The invasion of Ukraine has moved the UK pig sector to a critical situation, with many producers now fearing it may not recover, farm leaders have warned in a new letter to government.
The pig sector has urged Defra Secretary George Eustice for "urgent, direct support" for producers suffering from the worsening financial situation.
The National Pig Association (NPA) and the NFU's joint letter states that the Ukraine war has moved the sector "from a very challenging financial situation to a critical one from which we fear many will not recover."
The letter from NPA chairman Rob Mutimer and NFU president Minette Batters says: "We ask that you urgently reconsider our request for a financial support package to be made available to pig farmers at the earliest opportunity, similar to those offered by the devolved administrations and many other European countries."
The letter explains to Mr Eustice that pig producers' costs of production are now over £2/kg, as wheat prices have soared on the back of the Ukraine war, alongside rising energy and fertiliser prices in Q1.
Many are now losing in excess of £50 per pig on average as a result of ineffective pricing, penalties and these rising input costs.
This comes on the back of a year of heavy losses, adding up to an estimated £250million in the last year, due to labour shortages in the processing sector.
For many small family farms, there simply isn’t the financial headroom to absorb any additional shocks in an industry, the letter adds.
"Some have already taken the decision to leave the industry with 43,000 sows being removed and others are now seriously considering it.
"There are those too who want to retire but cannot, as the income from the pigs is the only way they can pay off their debts," it says.
"It is, therefore, vital that action is taken swiftly to support farmers whilst processors work through the rest of their backlogs.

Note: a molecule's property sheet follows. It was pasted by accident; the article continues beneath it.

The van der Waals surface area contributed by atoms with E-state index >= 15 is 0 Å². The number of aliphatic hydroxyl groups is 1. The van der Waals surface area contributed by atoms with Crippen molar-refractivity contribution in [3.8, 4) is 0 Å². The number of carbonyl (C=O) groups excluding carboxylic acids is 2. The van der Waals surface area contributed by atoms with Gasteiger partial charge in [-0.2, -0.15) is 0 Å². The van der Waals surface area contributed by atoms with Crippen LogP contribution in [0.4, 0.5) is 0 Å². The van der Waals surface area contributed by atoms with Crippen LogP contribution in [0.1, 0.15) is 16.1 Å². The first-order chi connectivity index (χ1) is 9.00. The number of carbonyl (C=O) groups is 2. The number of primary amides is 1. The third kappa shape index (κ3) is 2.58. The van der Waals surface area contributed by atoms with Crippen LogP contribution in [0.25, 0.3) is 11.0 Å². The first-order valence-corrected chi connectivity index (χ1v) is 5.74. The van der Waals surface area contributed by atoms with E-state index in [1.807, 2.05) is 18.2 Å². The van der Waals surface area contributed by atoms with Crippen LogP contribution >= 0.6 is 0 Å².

"Pressure also needs to be applied to the processing sector to continue to encourage increased throughput and fair prices, ensuring that the backlog is dealt with as soon as possible and limit any further impacts on the farming sector."
The Defra Secretary has been` urged to use the powers in section 21 of the Agriculture Act that enable support to be provided to agricultural producers in England whose incomes are being, or are likely to be, adversely affected by the exceptional market conditions.
"The most severe impacts on incomes resulting from the adverse market conditions are not being felt by the processors, but by the farmers," the letter says.
"However, even though government has acknowledged that there are adverse market conditions affecting the sector, and that financial support is needed to address this, no direct support has yet been offered to farmers, despite the fact that their incomes are the most severely affected by this issue.
"This position is becoming increasingly untenable as the support offered to processors to try to resolve the issue has failed to alleviate the adverse impacts on farm incomes resulting from the situation."
Other nations, competing in the same markets, have supported their own pig sectors. The Scottish government has introduced two packages, including a 'Pig Producers Hardship Support Scheme', totalling £1.4 million.
And in Northern Ireland, a similar compensation package has allowed pig farmers to access £3.6 million in emergency funding.
Other countries across Europe are using the EU temporary state aid framework to provide direct support for pig producers, including Belgium, France, Ireland, the Netherlands and Poland.
"We cannot overstate the urgency of the situation, as our sector is now more than ever, perilously close to collapse and we look forward to your timely response," the letter concludes.